Clapham’s Two Brewers showcased the finest Black and Asian drag talent last week at Batty Mama’s sing along of the musical classic Dreamgirls.
Batty Mama’s co-founders Ama Josephine Budge, Hakeem Kazeem and Lasana Shabaz met in September 2015 and held their first event in July 2016 with the aim of creating a space where queer people could feel safe.
Hakeem Kazeem said: “The idea is to invest in performances, so we do not rely on gate keepers and other people.”
The name Batty Mama derives from the derogatory term ‘batty boy’ used for gay men in the Caribbean and also refers to anal sex.
Contrastingly, ‘Mama’ maintains and encourages a nurturing stance towards LGBTQ+ identities.
Drag Queen Son of Tutu, 51, who did not reveal his real name, described a drag queen as a person of any gender presenting a persona different to their own.
He said: “A drag queen, like a drag king or non-binary drag act, represents and portray the hopes, desires, fear and weakness of the LGBTQ+ experience and puts it into art whether it’s joy, pain, merriments, desires or social commentary and delivers it back to our people and beyond.
“Drag has now blown up so much now that all different people do drag, even though a particular television programme may only allow one kind of gender on their programme.”
In a Twitter poll, 66.7% of voters said they have never attended a drag event, while in a similar Instagram poll out of 18 voters, 72% stated they had never attended a drag event illustrating overall similar trends for the attendance of drag events in the UK.
The launch of American reality competition television series RuPaul’s Drag Race in 2009 pushed drag culture further into mainstream culture as it became Logo TV’s highest-rated television program.
The US show will begin its 12th season in February, while the UK version commenced in October 2019.
RuPaul’s Drag Race UK crowned The Vivienne as its first season’s winner. However, on Channel 4’s Big Fat Quiz of the Year 2019 she was accused of being transphobic after agreeing that ‘fishy’ (a reference to the smell of a woman’s vagina being associated with fish) is a way to describe a drag queen who could ‘pass’ for a real woman.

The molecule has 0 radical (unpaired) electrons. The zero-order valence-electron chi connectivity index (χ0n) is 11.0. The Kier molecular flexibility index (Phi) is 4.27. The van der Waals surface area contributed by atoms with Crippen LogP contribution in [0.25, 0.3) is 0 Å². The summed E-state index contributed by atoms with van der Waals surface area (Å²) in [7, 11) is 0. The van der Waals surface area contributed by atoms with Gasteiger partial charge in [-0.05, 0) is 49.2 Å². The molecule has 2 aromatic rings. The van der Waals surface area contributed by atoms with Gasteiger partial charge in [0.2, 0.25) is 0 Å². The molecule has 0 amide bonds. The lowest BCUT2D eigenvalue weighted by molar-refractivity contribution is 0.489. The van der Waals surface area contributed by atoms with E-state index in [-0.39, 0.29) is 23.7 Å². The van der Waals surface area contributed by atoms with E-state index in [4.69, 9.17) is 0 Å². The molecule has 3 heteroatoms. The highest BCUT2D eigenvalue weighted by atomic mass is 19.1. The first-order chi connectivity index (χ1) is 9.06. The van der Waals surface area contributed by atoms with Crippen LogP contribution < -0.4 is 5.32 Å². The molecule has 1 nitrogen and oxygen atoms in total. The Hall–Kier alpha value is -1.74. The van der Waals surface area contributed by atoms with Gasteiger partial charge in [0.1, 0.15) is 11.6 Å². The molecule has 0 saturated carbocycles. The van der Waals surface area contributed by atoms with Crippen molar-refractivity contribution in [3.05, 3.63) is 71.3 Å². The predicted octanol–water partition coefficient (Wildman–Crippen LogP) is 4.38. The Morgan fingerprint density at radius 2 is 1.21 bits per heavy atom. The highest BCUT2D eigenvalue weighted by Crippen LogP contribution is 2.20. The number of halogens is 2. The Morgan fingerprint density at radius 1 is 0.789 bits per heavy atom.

Tutu noted there is an ongoing issue of misogyny in the gay community among cisgender gay men.
He said: “It’s not as bad as it was, but it still exists as does racism.
“It’s up to everyone else who believes otherwise to correct them and make them see that it’s no longer tolerated.”
Dreamgirls reclaims black female narratives, by shifting attention to non-Eurocentric beauty ideals when the group lead’s singer is replaced after fears her plus sized body and distinct voice will not appeal to a white audience.
The 2006 musical comedy, starring Beyonce and Jamie Foxx, was the most expensive film to feature an all African-American cast.
Tutu said that plus sized bodies are fully represented in the drag community and it is something a lot of drag acts are immune from because they are representing someone else.
He said: “In a sense, we are in a position of privilege. The Pit Crew on drag race is one kind of representation of an impossibly muscular body. It just conforms to one kind of body, which I think needs to change.”
Dreamgirls is Tutu’s second drag event with Batty Mama to showcase talent within the BAME community.
He said: “It is key because we are underrepresented. We do not get as many platforms to show what we do, what we are capable of and in many of the platforms we do have, we are meant to assimilate and present a particular narrative of who we are, rather than our own voice.”
He remarked organisations like Batty Mama, The Cocoa Butter Club and a few others allow people of colour to express themselves from their own point of view and there is an appetite for it as seen in the sold-out Dreamgirls’ event.
He added: “All the narratives that we have been fed for years that it is not commerciable is false and it is now being proved by organisation like Batty Mama there is an audience for us. “